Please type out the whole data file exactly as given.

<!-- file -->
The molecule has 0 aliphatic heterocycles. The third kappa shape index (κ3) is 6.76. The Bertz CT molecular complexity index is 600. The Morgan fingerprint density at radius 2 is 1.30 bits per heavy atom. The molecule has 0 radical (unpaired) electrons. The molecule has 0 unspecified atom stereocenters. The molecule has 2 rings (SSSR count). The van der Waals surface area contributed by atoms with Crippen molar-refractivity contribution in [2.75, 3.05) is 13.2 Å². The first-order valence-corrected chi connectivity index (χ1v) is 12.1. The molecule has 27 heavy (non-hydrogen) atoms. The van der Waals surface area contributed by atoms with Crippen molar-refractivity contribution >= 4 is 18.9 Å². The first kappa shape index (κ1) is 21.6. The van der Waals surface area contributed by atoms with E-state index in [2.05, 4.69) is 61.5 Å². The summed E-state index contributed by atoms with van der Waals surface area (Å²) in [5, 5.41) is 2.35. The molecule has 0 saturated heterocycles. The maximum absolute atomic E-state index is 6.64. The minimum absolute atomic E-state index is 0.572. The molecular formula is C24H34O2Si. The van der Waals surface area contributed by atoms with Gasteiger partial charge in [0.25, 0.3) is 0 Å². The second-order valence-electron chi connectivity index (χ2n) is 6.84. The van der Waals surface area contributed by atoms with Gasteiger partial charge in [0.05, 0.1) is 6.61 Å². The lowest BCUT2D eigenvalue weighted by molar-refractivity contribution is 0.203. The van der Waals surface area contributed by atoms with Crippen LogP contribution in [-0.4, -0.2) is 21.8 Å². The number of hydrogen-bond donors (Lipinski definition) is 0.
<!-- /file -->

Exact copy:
The molecule has 0 aliphatic heterocycles. The third kappa shape index (κ3) is 6.76. The Bertz CT molecular complexity index is 600. The Morgan fingerprint density at radius 2 is 1.30 bits per heavy atom. The molecule has 0 radical (unpaired) electrons. The molecule has 0 unspecified atom stereocenters. The molecule has 2 rings (SSSR count). The van der Waals surface area contributed by atoms with Crippen molar-refractivity contribution in [2.75, 3.05) is 13.2 Å². The first-order valence-corrected chi connectivity index (χ1v) is 12.1. The molecule has 27 heavy (non-hydrogen) atoms. The van der Waals surface area contributed by atoms with Crippen molar-refractivity contribution >= 4 is 18.9 Å². The first kappa shape index (κ1) is 21.6. The van der Waals surface area contributed by atoms with E-state index in [2.05, 4.69) is 61.5 Å². The summed E-state index contributed by atoms with van der Waals surface area (Å²) in [5, 5.41) is 2.35. The molecule has 0 saturated heterocycles. The maximum absolute atomic E-state index is 6.64. The minimum absolute atomic E-state index is 0.572. The molecular formula is C24H34O2Si. The van der Waals surface area contributed by atoms with Gasteiger partial charge in [0.25, 0.3) is 0 Å². The second-order valence-electron chi connectivity index (χ2n) is 6.84. The van der Waals surface area contributed by atoms with Gasteiger partial charge in [0.05, 0.1) is 6.61 Å². The lowest BCUT2D eigenvalue weighted by molar-refractivity contribution is 0.203. The van der Waals surface area contributed by atoms with Crippen LogP contribution in [-0.4, -0.2) is 21.8 Å². The number of hydrogen-bond donors (Lipinski definition) is 0.